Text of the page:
A Year with God: Living out the Spiritual Disciplines
Richard J. Foster is the evangelical touchstone voice for thoughtful, pause-worthy spiritual reflective readings. Throughout the years, he has provided interested Christ followers and seekers a practical pathway to living out those sometimes seemingly unattainable spiritual disciplines. Above all, Foster’s work takes the “believing” in one’s heart and mind into the “working it out” day-by-day moments of real life. In this current text, co-edited with Julia L. Roller, Foster presents 365 one-page daily devotionals that include generous portions of scripture and commentary, with many punctuated by intermittent prayers and to-do suggestions.
This hefty hardcover text is broken down by topic. Readers will appreciate how easy it is to handle and navigate by simply checking the contents page and perusing through each subject area for one’s area of interest. The authors expound in depth upon each subject by relegating roughly 20 days to every discipline. Included in the resource are a brief overview of the topic at hand and then every area’s “mini-book” of allotted days. Foster delves deep --- as is his characteristic style --- into such topics as prayer, study, confession, worship, service, secrecy, guidance, meditation, solitude, fellowship, fasting, chastity, submission, sacrifice, silence, simplicity and celebration.
One of the most telling areas of a Christian’s life is how he conducts himself in regard to selflessly serving those around him as following Christ’s example. Foster writes that service can be defined as “Loving, thoughtful, active promotion of the good of others and the causes of God in our world, through which we experience the many little deaths of going beyond ourselves.” He then notes the scriptural reference for this principle: “Like good stewards of the manifold grace of God, serve one another with whatever gift each of you has received” (1 Peter 4:10).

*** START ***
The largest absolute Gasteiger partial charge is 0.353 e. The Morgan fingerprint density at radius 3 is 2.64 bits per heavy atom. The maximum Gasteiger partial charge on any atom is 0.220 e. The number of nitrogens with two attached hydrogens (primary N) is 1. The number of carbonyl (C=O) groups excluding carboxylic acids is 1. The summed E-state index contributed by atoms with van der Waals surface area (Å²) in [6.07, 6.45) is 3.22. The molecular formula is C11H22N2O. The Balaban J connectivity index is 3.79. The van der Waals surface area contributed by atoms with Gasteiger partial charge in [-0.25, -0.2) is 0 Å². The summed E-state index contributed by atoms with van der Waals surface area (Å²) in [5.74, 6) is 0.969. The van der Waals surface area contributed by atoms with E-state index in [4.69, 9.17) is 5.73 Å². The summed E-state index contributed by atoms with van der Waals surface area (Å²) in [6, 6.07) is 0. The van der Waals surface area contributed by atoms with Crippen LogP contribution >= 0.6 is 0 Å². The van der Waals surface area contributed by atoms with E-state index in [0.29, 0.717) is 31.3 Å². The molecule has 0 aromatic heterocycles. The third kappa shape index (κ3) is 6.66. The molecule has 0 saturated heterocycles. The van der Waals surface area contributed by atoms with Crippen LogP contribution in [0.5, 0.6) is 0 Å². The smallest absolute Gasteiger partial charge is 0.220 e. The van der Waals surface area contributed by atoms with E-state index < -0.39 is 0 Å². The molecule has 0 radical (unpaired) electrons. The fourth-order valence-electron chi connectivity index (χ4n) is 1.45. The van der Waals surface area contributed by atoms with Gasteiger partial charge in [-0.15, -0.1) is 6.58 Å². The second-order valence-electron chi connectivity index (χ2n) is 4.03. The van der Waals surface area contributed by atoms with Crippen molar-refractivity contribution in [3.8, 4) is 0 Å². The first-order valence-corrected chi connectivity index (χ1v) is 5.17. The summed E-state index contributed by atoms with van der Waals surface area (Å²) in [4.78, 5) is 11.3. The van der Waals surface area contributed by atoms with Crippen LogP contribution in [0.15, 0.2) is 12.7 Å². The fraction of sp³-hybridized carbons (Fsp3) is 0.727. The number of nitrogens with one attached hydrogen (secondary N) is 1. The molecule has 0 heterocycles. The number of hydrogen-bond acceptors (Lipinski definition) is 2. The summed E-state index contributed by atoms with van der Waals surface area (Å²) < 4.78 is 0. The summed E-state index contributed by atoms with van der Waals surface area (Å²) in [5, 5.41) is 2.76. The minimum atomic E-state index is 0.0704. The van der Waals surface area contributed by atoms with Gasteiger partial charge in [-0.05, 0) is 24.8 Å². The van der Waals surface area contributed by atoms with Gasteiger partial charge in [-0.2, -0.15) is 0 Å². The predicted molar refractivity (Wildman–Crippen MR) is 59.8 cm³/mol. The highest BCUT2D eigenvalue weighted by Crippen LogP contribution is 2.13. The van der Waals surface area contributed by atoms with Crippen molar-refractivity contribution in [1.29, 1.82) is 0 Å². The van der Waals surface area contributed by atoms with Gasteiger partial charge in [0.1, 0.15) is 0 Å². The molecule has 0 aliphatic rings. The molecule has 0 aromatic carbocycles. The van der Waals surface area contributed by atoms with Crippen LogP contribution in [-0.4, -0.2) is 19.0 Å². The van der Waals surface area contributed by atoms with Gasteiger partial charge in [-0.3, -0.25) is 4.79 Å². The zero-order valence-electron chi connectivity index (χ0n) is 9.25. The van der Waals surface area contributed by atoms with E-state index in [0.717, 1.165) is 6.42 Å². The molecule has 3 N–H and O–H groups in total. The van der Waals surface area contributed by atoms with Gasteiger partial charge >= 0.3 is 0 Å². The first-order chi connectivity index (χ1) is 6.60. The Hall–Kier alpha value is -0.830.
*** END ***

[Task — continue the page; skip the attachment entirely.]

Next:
Broken down into two sections (“Spiritual Practice: Serving God in Every Task” and “Spiritual Practice: Not to Be Served, but to Serve”), the editors guide readers to first right themselves with God and then respond in loving others as themselves. Some of the sub-topics include serving and carrying, consecrated for God’s service, service in the home, a willing heart, do not withhold good, washing one another’s feet, servants of the Lord, serving each other’s needs, a servant of the Gospel, and a light to the nations.
Interestingly, Foster and Roller manage to bring a true freshness to these age-old spiritual studies. Somehow, everyone is both ancient in wisdom and current to today’s believer. Excellently written and presented, those new to the Christian faith will find themselves gently instructed and encouraged. Those seasoned Christ followers will find equal measures of challenge and perceptive Godly counsel as they continue their spiritual journey. This devotional is a resounding addition to Foster’s previous fine works, and it is no wonder that his resume of accomplishments is associated with all things honorable, noteworthy and true.
Reviewed by Michele Howe on December 29, 2009